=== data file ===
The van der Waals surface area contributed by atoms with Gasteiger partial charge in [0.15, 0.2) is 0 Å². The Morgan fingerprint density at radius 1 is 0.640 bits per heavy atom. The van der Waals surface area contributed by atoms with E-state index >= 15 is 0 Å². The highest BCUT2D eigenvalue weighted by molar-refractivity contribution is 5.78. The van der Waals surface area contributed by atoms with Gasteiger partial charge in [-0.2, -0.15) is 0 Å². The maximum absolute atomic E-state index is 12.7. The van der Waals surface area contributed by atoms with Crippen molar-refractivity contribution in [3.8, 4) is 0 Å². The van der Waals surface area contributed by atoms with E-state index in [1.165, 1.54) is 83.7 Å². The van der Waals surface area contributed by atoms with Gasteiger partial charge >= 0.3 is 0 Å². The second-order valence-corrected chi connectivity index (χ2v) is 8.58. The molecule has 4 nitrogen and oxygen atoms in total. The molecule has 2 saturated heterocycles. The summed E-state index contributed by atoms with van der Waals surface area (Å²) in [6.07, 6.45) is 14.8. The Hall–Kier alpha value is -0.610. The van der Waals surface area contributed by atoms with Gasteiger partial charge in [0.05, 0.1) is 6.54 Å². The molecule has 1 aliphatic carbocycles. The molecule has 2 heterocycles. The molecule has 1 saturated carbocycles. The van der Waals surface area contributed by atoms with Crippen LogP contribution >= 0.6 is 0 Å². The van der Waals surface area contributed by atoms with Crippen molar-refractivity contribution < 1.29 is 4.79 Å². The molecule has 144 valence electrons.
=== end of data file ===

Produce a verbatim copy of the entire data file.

The van der Waals surface area contributed by atoms with Gasteiger partial charge in [0.15, 0.2) is 0 Å². The Morgan fingerprint density at radius 1 is 0.640 bits per heavy atom. The van der Waals surface area contributed by atoms with E-state index >= 15 is 0 Å². The highest BCUT2D eigenvalue weighted by molar-refractivity contribution is 5.78. The van der Waals surface area contributed by atoms with Gasteiger partial charge in [-0.2, -0.15) is 0 Å². The maximum absolute atomic E-state index is 12.7. The van der Waals surface area contributed by atoms with Crippen molar-refractivity contribution in [3.8, 4) is 0 Å². The van der Waals surface area contributed by atoms with E-state index in [1.165, 1.54) is 83.7 Å². The van der Waals surface area contributed by atoms with Gasteiger partial charge >= 0.3 is 0 Å². The second-order valence-corrected chi connectivity index (χ2v) is 8.58. The molecule has 4 nitrogen and oxygen atoms in total. The molecule has 2 saturated heterocycles. The summed E-state index contributed by atoms with van der Waals surface area (Å²) in [6.07, 6.45) is 14.8. The Hall–Kier alpha value is -0.610. The van der Waals surface area contributed by atoms with Gasteiger partial charge in [0.05, 0.1) is 6.54 Å². The molecule has 1 aliphatic carbocycles. The molecule has 2 heterocycles. The molecule has 1 saturated carbocycles. The van der Waals surface area contributed by atoms with Crippen LogP contribution >= 0.6 is 0 Å². The van der Waals surface area contributed by atoms with Crippen molar-refractivity contribution < 1.29 is 4.79 Å². The molecule has 144 valence electrons.